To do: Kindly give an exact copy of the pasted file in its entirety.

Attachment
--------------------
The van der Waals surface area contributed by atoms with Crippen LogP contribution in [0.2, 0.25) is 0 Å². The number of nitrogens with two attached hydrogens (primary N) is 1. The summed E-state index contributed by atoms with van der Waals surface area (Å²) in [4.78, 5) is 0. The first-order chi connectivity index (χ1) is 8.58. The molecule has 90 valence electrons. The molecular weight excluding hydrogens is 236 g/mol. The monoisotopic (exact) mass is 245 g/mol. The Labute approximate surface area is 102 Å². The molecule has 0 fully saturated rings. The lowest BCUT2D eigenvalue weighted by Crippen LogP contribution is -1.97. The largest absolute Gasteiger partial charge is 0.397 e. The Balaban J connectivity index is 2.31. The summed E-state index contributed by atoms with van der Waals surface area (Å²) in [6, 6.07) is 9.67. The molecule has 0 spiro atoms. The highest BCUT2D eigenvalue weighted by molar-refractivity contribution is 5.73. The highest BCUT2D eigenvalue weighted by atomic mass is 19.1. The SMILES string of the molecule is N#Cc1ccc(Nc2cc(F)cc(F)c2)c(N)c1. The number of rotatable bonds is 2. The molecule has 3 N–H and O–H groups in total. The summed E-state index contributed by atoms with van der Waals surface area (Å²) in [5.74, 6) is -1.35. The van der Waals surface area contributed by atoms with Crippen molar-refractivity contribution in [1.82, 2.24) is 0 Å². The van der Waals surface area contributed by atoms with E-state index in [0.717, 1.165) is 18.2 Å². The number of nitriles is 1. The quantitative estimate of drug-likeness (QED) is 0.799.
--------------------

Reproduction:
The van der Waals surface area contributed by atoms with Crippen LogP contribution in [0.2, 0.25) is 0 Å². The number of nitrogens with two attached hydrogens (primary N) is 1. The summed E-state index contributed by atoms with van der Waals surface area (Å²) in [4.78, 5) is 0. The first-order chi connectivity index (χ1) is 8.58. The molecule has 90 valence electrons. The molecular weight excluding hydrogens is 236 g/mol. The monoisotopic (exact) mass is 245 g/mol. The Labute approximate surface area is 102 Å². The molecule has 0 fully saturated rings. The lowest BCUT2D eigenvalue weighted by Crippen LogP contribution is -1.97. The largest absolute Gasteiger partial charge is 0.397 e. The Balaban J connectivity index is 2.31. The summed E-state index contributed by atoms with van der Waals surface area (Å²) in [6, 6.07) is 9.67. The molecule has 0 spiro atoms. The highest BCUT2D eigenvalue weighted by molar-refractivity contribution is 5.73. The highest BCUT2D eigenvalue weighted by atomic mass is 19.1. The SMILES string of the molecule is N#Cc1ccc(Nc2cc(F)cc(F)c2)c(N)c1. The number of rotatable bonds is 2. The molecule has 3 N–H and O–H groups in total. The summed E-state index contributed by atoms with van der Waals surface area (Å²) in [5.74, 6) is -1.35. The van der Waals surface area contributed by atoms with Crippen molar-refractivity contribution in [1.82, 2.24) is 0 Å². The van der Waals surface area contributed by atoms with E-state index in [0.717, 1.165) is 18.2 Å². The number of nitriles is 1. The quantitative estimate of drug-likeness (QED) is 0.799.